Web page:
My academic dissection on non-monogamous issues.
Not to be confused with legal advice.
Monday, April 25, 2011
Polyamory and Human Rights
Polygyny occupies that space in international human rights law, and with pressure to apply it in the same way to Canada's legal interpretations as well. The basis of the argument is that polygyny puts women in a risky situation without equitable marriage rights (Kelly, 2007), even in Canada's more friendly legal structure.
So, what does this have to do with polyamory? Well, the knee-jerk reaction from the rest of the world would be to see the superficial similarities between polygyny and polyamory: multiple partnerships. Though the distinctions are quite limited, with polyamory identifying with a much more egalitarian and equitable gendered framework than polygyny. This goes as far as to even identify critiques of monogamy as having some similar women-repressive characteristics that polygyny has (Kelly, 2007), though to a lesser degree.
So then, if polygyny is on the far end of the misogynistic scale, monogamy somewhere in the middle, and polyamory on the equitibility end, does that mean there's a legitimate human rights argument in favor of state or national-level endorsement of polyamory?
I hate to say this, but I believe the answer is ultimately 'no.'
The human rights angle is informative, but doesn't address root-problems, it just takes a historical and, honestly, a stereotypical sample of the intention behind a relationship form, and attempts to put a human rights value judgement on it. Consider that some polygynous arrangements could be more egalitarian than some monogamous or polyamorous arrangements. There's an individual character of the relationship itself that is lost when assessing at a simply structural level when family is involved.
It's important to allow room for a multitude of configurations, however opening up the law to just simply allow whatever kind of partnership is just as problematic. The issue boils down to this: Policy, group narrative and individual behavior are co-reinforcing. The narrative of monogamy, polyamory, polygyny/polygamy is already present, people are forming their relationships around these structures.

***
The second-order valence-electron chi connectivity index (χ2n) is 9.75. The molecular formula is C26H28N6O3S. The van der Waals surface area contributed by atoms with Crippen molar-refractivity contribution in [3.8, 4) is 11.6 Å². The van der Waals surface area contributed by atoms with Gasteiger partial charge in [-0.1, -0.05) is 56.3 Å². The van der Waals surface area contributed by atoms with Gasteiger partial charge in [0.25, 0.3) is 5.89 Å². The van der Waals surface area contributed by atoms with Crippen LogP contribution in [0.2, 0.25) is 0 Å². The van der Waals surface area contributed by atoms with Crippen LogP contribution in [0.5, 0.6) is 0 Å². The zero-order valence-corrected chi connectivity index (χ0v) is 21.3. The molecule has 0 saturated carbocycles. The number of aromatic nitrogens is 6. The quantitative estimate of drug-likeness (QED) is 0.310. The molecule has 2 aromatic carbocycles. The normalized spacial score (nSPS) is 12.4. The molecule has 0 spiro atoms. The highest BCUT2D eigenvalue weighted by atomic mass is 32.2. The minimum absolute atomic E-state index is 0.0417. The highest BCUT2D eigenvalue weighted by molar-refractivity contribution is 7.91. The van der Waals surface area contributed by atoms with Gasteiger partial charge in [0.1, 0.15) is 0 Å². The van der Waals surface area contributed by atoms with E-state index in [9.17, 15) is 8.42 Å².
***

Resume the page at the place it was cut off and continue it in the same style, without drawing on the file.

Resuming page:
In the case of monogamy it's fairly cut-n-dry, tons of laws and structures in place to support a monogamous couple, and TONS of social, policy, and other resources available to direct the couple towards particular behaviors, ideally behaviors that encourage equity. This is despite being based on an ownership-orientation structure, where the man owns the woman, exampled partially by how the woman takes on the man's surname, a changing custom.
Polyamory is similar in how the internal culture treats it. Polyamory lacks the support of policy and the larger cultural narrative, but it's structural foundation is based on very modern ideas, including human rights equality. In a lot of ways this is why polyamory is able to continue operating, because it's based in modern concepts of relationship polyamory is able to 'blend' with the modern-day norms.
Polygyny, on the other hand, is very strongly rooted in an ownership-orientation structure, and it also lacks the support of the culture at-large, to the point of laws being made to specifically counter it.
Yet we're back to the original problem, how can structure be a factor in relationship equity? Well, it can and it can't. Again, it depends on the individuals. There is, however, a relationship between the larger social structure and policy to help frame individual's relationship to being in relation.
One of the interesting balancing points between human rights and multiculturalism is where belief is differentiated from practice. I.E. Multiculturalism can only be accepted to the point where one person's right to multiculturalism doesn't infringe on another person's right. Things such as safety can interfere in individual's multicultural rights (Kelly, 2007).
This all puts polyamory on a very precarious edge. On one side, polyamory has a strong, and modern, human rights foundation to fall back on, polyamorous individuals have a great many internal resources that have been built from modern ethical frameworks to construct their relationships by. Yet on the other hand, the potential comparison's between polyamory and polygyny make it unavoidable to accuse polyamory as having the same potential issues that polygyny has.
Yet on the other end of the spectrum we have monogamy, which consists of an ownership-oriented foundation, covered by modern ethics.
So what happens now?
References: (Author Note: I kept the references light tonight, law and policy are still fresh turfs for me, so I don't have much to work with)
Kelly, L. (2007). Bringing international human rights law home: An evaluation of Canada’s family law treatment of polygamy.University of Toronto Faculty Law Review, 65(1), 1-38. Retrieved April 4, 2011, from OmniFile Full Text Select database.